I frequently hear that Thanksgiving is not just about the food, but let’s face it: if there were no food, or not the right kinds, there would be disappointment, at least in my family. So my mother and I, living in the same town as we were, divided duties for Thanksgiving and Christmas dinners for years. Mom would do Thanksgiving, I would do Christmas, and the next year, we reversed dinner responsibility. It worked well for both of us for a long time. As Mom moved into her 70s, I offered to host the dinners, with Mom providing the main course, pies, rolls, mashed potatoes, and anything else she could insist on bringing to assuage her guilt at not being the host and doing most of it herself. She started ordering a fresh turkey each year, and bringing it early Thanksgiving morning for me to roast. One year, she arrived and neither of us had arranged for a turkey. Alarum! Chaos! But good old LaLonde’s had a fresh turkey left, and she immediately picked it up–Thanksgiving was saved. So much for Thanksgiving not being about the food.
One of the things Mom did up until she couldn’t anymore, was make the gravy, which I was not confident I could adequately produce. As the years passed, I began to pay more attention to the gravy technique, since I could forsee the day she would not be around to learn from. Of course the day came, several years ago, that she was “not here,” but fortunately I had absorbed the steps. Add water to the drippings (and we had wonderful drippings yesterday!), heat and stir until dissolved, shake water and flour in a jar, pour this concoction into the boiling water, a little at a time, until just thickened but not TOO thick. I must say that the pure gravy this year was spectacular, but there would never have been enough for the 21 people we served. Add enough Heinz ROASTED TURKEY (not plain turkey) gravy to accommodate your crowd. Thank you, Mom, for teaching me. I’ll try to pass on the skill, which she learned from her mother, who learned it from her mother on the farm in southern Illinois, the difference being there was no Heinz gravy. How did they stretch it?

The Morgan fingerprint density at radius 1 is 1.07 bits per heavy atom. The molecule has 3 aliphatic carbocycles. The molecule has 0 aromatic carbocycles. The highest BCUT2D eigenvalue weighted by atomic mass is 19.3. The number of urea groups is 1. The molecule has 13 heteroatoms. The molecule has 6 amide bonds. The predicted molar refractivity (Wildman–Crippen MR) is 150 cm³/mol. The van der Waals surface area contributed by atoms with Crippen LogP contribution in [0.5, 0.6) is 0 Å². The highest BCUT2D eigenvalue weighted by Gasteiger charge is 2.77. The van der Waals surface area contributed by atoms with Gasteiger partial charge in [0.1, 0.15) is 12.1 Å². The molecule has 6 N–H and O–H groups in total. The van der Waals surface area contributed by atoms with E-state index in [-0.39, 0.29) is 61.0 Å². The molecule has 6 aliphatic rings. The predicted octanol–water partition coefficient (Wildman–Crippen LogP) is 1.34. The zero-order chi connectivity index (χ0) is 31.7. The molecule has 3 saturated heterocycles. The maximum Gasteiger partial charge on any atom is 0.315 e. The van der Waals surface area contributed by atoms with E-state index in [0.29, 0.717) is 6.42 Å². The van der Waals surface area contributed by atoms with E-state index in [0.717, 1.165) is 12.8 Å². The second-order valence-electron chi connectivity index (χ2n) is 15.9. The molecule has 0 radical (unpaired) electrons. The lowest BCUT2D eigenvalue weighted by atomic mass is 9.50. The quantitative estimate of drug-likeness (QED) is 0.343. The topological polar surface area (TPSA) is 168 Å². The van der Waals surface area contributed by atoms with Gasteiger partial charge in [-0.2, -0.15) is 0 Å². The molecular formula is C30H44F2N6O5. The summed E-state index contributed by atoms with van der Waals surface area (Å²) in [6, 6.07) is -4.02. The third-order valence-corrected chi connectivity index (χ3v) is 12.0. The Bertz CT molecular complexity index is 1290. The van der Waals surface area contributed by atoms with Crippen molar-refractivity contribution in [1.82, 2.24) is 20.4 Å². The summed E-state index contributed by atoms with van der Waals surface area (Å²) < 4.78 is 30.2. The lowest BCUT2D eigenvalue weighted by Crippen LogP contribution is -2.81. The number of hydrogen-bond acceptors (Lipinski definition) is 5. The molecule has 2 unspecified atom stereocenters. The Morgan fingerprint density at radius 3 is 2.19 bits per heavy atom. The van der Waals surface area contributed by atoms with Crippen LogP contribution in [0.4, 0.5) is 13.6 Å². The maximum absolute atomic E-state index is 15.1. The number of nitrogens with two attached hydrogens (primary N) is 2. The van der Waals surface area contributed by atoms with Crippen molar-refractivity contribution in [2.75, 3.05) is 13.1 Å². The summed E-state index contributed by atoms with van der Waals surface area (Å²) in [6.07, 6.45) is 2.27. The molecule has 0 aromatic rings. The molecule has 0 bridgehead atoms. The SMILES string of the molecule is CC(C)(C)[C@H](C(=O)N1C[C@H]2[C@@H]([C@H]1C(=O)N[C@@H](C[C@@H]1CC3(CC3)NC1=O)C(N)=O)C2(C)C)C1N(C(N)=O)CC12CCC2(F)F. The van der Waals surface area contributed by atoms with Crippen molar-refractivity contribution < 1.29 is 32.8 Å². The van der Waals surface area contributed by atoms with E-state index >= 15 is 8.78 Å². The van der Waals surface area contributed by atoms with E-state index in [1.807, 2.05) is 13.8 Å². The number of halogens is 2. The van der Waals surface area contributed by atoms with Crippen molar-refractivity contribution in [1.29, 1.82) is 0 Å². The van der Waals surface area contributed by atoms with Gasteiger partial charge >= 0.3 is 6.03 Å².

Yesterday I missed Mom when it came time to make the gravy, not because I couldn’t, but because I wanted the “real” her with us. My sister brought my parents to my house for dinner, bless her, since moving my parents is a project these days. Mom sat between me and my sister, and we held hands, and ate, while she periodically tickled me, and then my sister, and enjoyed her pie–a little of pumpkin and apple, thanks. Mom was pretty happy, but after a trip to the bathroom was ready to leave. Dad also enjoyed the dinner, the company of our first-born son, and the general happy chaos of the dinner. He can’t join in as he did in the past, since his hearing is so poor, but one-on-one, he’s often a delightful conversationalist.
The only two anecdotes from my childhood pertaining to Thanksgiving are 1) the year my mother carved the turkey before bringing it to the table, and I commented, “Well, that’s a LOW turkey,” and 2) the year my mother created a centerpiece of fruits–a stab at a cornucopia–and I helped myself to a banana, not understanding that it was a decoration. Years later, instead of providing little-kid humor, I’m nearly at the top of the generational heap; depending on my parents’ health, I could stand in my mother’s place next year. Trite as it is, the profound truth is that time moves us all, willing or no, through the years. May we live them as best we can, with moments of joy, and strength for the sorrows, and yes: God bless us, everyone.